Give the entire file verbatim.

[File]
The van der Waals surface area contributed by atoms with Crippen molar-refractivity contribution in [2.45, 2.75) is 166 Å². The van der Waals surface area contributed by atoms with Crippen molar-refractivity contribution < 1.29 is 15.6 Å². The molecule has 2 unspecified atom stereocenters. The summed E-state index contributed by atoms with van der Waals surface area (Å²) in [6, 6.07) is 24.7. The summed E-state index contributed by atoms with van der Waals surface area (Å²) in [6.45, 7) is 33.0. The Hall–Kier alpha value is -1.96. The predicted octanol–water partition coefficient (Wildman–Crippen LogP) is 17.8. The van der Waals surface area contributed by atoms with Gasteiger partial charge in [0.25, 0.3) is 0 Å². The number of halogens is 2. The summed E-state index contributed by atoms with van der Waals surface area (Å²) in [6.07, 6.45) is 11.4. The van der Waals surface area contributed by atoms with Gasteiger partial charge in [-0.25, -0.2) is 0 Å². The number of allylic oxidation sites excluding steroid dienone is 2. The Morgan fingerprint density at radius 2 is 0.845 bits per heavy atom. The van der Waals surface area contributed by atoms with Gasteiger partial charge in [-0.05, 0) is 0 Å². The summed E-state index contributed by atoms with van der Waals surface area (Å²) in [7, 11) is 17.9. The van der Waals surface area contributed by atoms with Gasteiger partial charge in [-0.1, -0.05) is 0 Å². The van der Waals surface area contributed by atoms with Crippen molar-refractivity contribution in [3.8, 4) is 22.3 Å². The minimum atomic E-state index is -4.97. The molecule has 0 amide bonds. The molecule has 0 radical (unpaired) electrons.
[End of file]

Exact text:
The van der Waals surface area contributed by atoms with Crippen molar-refractivity contribution in [2.45, 2.75) is 166 Å². The van der Waals surface area contributed by atoms with Crippen molar-refractivity contribution < 1.29 is 15.6 Å². The molecule has 2 unspecified atom stereocenters. The summed E-state index contributed by atoms with van der Waals surface area (Å²) in [6, 6.07) is 24.7. The summed E-state index contributed by atoms with van der Waals surface area (Å²) in [6.45, 7) is 33.0. The Hall–Kier alpha value is -1.96. The predicted octanol–water partition coefficient (Wildman–Crippen LogP) is 17.8. The van der Waals surface area contributed by atoms with Gasteiger partial charge in [0.25, 0.3) is 0 Å². The number of halogens is 2. The summed E-state index contributed by atoms with van der Waals surface area (Å²) in [6.07, 6.45) is 11.4. The van der Waals surface area contributed by atoms with Gasteiger partial charge in [-0.25, -0.2) is 0 Å². The number of allylic oxidation sites excluding steroid dienone is 2. The Morgan fingerprint density at radius 2 is 0.845 bits per heavy atom. The van der Waals surface area contributed by atoms with Gasteiger partial charge in [-0.05, 0) is 0 Å². The summed E-state index contributed by atoms with van der Waals surface area (Å²) in [7, 11) is 17.9. The van der Waals surface area contributed by atoms with Gasteiger partial charge in [-0.1, -0.05) is 0 Å². The van der Waals surface area contributed by atoms with Crippen molar-refractivity contribution in [3.8, 4) is 22.3 Å². The minimum atomic E-state index is -4.97. The molecule has 0 amide bonds. The molecule has 0 radical (unpaired) electrons.